Two years ago…
He held my hand tightly as we walked into the school. He was very shy.
“I don’t want to go in there!” tears formed in his beautiful eyes.
“You will be fine, pumpkin. I’ll see you after school, okay?” I kissed his cheeks before the teacher ushered him upstairs to the game room next to his new class. They went inside and closed the door.
“He will be fine, Ibu*” smiled one of the two teachers from his class.
I peeked through the small window by the door. My baby was crying alone while holding onto a little train, and my heart sank. Second-guessing my decision to put him in school, I had to force myself to walk out of the school without him.
When I walked him into the theater, he dropped my hand quickly as he saw his friends. “See you, Mommy!” he waved before darting inside, behind the stage.
As I got an hour or so to wait before the show started, I sat outside alone with just me and my mind.
I still can’t believe my little boy, my shy little man, is going to graduate Kindergarten.
A lot has happened in the past two years since he first started school. A lot of tears. A lot of uncertainty, a lot of doubts, and a lot of worries on my part.
I worried he wouldn’t be able to read as well as his friends. Turned out the teachers praised him for being one of the advanced readers in his class.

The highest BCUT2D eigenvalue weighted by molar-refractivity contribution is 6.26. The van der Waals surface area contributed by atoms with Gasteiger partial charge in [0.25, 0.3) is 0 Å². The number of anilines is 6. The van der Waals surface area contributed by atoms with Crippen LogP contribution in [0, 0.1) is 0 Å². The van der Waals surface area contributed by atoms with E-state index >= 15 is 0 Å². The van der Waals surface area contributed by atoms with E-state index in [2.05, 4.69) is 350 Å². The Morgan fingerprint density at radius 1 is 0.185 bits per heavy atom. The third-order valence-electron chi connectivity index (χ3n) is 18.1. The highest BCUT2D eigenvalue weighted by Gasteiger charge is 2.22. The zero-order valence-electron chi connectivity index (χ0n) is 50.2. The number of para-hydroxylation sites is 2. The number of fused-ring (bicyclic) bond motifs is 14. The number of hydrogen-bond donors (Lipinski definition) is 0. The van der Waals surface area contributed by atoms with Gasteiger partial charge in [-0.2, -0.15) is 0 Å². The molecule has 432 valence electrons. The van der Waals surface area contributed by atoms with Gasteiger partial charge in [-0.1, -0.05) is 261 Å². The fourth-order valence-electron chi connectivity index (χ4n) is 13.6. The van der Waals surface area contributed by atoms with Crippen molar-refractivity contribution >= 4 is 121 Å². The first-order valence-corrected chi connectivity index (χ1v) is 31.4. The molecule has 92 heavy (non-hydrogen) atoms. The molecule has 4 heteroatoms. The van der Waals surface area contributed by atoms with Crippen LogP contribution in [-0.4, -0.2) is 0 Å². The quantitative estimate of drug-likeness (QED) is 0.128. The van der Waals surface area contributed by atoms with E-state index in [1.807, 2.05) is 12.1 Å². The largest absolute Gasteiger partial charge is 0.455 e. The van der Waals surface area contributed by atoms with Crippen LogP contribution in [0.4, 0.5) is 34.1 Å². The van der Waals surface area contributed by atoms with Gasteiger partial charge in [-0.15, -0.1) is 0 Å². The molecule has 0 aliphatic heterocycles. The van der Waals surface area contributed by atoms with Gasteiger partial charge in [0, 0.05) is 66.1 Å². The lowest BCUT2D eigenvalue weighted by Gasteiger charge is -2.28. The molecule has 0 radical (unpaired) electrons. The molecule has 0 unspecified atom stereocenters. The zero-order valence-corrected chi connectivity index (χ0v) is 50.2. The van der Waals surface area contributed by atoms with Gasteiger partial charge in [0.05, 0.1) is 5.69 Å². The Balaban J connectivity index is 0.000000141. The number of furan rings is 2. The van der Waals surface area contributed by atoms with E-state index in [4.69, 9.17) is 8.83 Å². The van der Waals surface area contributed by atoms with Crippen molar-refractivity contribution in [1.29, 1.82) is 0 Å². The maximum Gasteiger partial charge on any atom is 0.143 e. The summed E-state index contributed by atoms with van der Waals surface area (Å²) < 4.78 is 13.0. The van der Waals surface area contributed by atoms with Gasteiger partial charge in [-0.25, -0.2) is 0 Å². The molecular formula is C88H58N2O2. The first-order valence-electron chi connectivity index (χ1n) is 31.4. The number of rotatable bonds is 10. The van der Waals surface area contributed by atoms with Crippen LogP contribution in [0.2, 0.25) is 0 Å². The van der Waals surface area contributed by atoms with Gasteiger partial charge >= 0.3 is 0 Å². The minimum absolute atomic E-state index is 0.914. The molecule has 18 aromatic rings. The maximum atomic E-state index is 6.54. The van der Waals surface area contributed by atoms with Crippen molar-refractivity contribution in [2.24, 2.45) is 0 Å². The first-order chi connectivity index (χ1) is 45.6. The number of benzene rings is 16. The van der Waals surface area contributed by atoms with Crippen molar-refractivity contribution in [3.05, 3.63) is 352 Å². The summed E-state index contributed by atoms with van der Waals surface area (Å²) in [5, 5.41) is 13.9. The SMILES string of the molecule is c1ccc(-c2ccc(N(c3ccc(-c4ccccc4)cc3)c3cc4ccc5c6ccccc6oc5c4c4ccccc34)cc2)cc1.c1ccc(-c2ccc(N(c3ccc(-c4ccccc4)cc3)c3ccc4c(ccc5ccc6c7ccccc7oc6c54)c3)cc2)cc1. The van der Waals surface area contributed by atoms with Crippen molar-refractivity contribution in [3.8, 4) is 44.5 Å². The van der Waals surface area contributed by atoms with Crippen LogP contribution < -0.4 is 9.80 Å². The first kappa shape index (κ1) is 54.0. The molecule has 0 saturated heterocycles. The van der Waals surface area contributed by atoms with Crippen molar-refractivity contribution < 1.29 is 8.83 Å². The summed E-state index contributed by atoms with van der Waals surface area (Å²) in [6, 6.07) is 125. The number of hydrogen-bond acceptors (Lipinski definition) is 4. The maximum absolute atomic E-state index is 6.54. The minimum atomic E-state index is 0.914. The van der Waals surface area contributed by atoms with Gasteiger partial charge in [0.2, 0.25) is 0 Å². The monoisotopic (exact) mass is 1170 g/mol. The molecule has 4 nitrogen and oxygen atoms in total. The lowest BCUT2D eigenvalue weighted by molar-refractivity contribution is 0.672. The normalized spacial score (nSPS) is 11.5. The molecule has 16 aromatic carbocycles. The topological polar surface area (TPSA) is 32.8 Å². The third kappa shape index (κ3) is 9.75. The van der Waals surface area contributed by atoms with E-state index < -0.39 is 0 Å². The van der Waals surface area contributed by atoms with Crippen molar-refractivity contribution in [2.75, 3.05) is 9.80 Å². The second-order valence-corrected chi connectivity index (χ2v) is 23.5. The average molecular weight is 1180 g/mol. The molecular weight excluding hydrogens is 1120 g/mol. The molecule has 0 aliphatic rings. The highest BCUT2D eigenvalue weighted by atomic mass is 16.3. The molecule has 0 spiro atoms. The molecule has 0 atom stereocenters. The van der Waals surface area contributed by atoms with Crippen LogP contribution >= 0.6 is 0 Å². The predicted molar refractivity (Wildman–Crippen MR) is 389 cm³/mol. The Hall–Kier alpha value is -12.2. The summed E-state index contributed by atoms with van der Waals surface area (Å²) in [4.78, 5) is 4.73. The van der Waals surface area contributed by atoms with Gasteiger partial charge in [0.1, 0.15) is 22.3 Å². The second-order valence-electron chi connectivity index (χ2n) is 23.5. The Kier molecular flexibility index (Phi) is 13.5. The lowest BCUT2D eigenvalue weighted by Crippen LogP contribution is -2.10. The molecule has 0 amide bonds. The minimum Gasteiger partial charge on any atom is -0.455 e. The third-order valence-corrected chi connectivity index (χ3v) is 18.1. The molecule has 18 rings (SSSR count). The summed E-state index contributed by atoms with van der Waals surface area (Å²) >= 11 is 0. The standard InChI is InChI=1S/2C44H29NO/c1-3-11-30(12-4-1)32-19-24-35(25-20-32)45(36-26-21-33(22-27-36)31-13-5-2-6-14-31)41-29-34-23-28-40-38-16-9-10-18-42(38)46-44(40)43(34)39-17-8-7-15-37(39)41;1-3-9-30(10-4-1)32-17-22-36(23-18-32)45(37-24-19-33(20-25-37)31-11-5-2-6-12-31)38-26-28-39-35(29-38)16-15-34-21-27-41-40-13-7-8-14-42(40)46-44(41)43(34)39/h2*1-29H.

I worried he wouldn’t overcome his shyness, yet he played King in the last school performance and did well.
I am sitting there reflecting on how these past two years have been for my boy and me. It wasn’t just him who grew. I did too. I learned to stop stressing and trust that he would be fine.
A tear and two escaped before I could fish some tissue out of my purse.
My premature baby is graduating kindergarten.
For some people, this may seem too mundane, so ordinary, and nothing to be blown out of proportion, yet for me? It was huge.
Mr. X managed to show up, albeit a bit late. For him, just showing up was monumental because he has managed to miss out on every single school performance since A started school.
Awkward? Yes, you bet, but it wasn’t about me. It wasn’t about him. It was about our son.
So he and I sat there watching almost the end of the play “Peter Pan.” Mr. X saw A as one of the lost boys with his friends.
Before the graduation ceremony started, there was a 30-minute break. Parents got snack boxes. I was unsure what to do because he and I were never in that situation before, so I stood alone by the big window, sipping my water. Mr. X approached me. We casually talked about his work, on the new baby. He even showed me some pictures of the baby, and I genuinely praised how cute he was.
I told him thank you for coming on that special day. It meant the world for the graduating little boy to see his parents there.